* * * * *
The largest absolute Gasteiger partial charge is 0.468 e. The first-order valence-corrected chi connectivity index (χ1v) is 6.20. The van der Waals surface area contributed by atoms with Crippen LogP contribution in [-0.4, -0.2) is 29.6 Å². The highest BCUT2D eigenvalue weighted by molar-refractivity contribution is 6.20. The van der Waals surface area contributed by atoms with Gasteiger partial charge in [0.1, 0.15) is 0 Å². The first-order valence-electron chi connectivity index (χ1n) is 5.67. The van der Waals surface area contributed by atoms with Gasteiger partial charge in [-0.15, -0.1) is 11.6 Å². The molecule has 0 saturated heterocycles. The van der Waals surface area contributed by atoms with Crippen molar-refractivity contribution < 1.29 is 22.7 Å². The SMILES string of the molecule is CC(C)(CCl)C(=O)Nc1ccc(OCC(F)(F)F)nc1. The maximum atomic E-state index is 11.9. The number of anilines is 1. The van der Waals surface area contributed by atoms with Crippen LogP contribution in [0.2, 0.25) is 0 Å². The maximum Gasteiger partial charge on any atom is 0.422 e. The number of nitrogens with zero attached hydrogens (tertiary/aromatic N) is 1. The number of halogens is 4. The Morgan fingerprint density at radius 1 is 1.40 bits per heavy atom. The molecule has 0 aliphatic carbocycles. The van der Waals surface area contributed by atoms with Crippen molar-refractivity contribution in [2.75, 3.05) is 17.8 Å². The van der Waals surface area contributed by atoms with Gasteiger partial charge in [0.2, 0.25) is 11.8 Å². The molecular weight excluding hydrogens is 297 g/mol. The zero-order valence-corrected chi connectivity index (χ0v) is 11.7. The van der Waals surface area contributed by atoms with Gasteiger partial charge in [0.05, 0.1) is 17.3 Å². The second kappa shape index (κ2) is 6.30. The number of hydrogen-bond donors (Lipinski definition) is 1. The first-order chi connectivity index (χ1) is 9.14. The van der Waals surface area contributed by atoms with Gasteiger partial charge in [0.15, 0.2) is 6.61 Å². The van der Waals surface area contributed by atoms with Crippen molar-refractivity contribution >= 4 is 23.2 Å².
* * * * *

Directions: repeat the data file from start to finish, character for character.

The largest absolute Gasteiger partial charge is 0.468 e. The first-order valence-corrected chi connectivity index (χ1v) is 6.20. The van der Waals surface area contributed by atoms with Crippen LogP contribution in [-0.4, -0.2) is 29.6 Å². The highest BCUT2D eigenvalue weighted by molar-refractivity contribution is 6.20. The van der Waals surface area contributed by atoms with Gasteiger partial charge in [0.1, 0.15) is 0 Å². The first-order valence-electron chi connectivity index (χ1n) is 5.67. The van der Waals surface area contributed by atoms with Gasteiger partial charge in [-0.15, -0.1) is 11.6 Å². The molecule has 0 saturated heterocycles. The van der Waals surface area contributed by atoms with Crippen molar-refractivity contribution < 1.29 is 22.7 Å². The SMILES string of the molecule is CC(C)(CCl)C(=O)Nc1ccc(OCC(F)(F)F)nc1. The maximum atomic E-state index is 11.9. The number of anilines is 1. The van der Waals surface area contributed by atoms with Crippen LogP contribution in [0.2, 0.25) is 0 Å². The maximum Gasteiger partial charge on any atom is 0.422 e. The number of nitrogens with zero attached hydrogens (tertiary/aromatic N) is 1. The number of halogens is 4. The Morgan fingerprint density at radius 1 is 1.40 bits per heavy atom. The molecule has 0 aliphatic carbocycles. The van der Waals surface area contributed by atoms with Crippen molar-refractivity contribution in [2.75, 3.05) is 17.8 Å². The van der Waals surface area contributed by atoms with Gasteiger partial charge in [0.2, 0.25) is 11.8 Å². The molecular weight excluding hydrogens is 297 g/mol. The zero-order valence-corrected chi connectivity index (χ0v) is 11.7. The van der Waals surface area contributed by atoms with Gasteiger partial charge in [0.05, 0.1) is 17.3 Å². The second kappa shape index (κ2) is 6.30. The number of hydrogen-bond donors (Lipinski definition) is 1. The first-order chi connectivity index (χ1) is 9.14. The van der Waals surface area contributed by atoms with Gasteiger partial charge in [0.15, 0.2) is 6.61 Å². The van der Waals surface area contributed by atoms with Crippen molar-refractivity contribution >= 4 is 23.2 Å².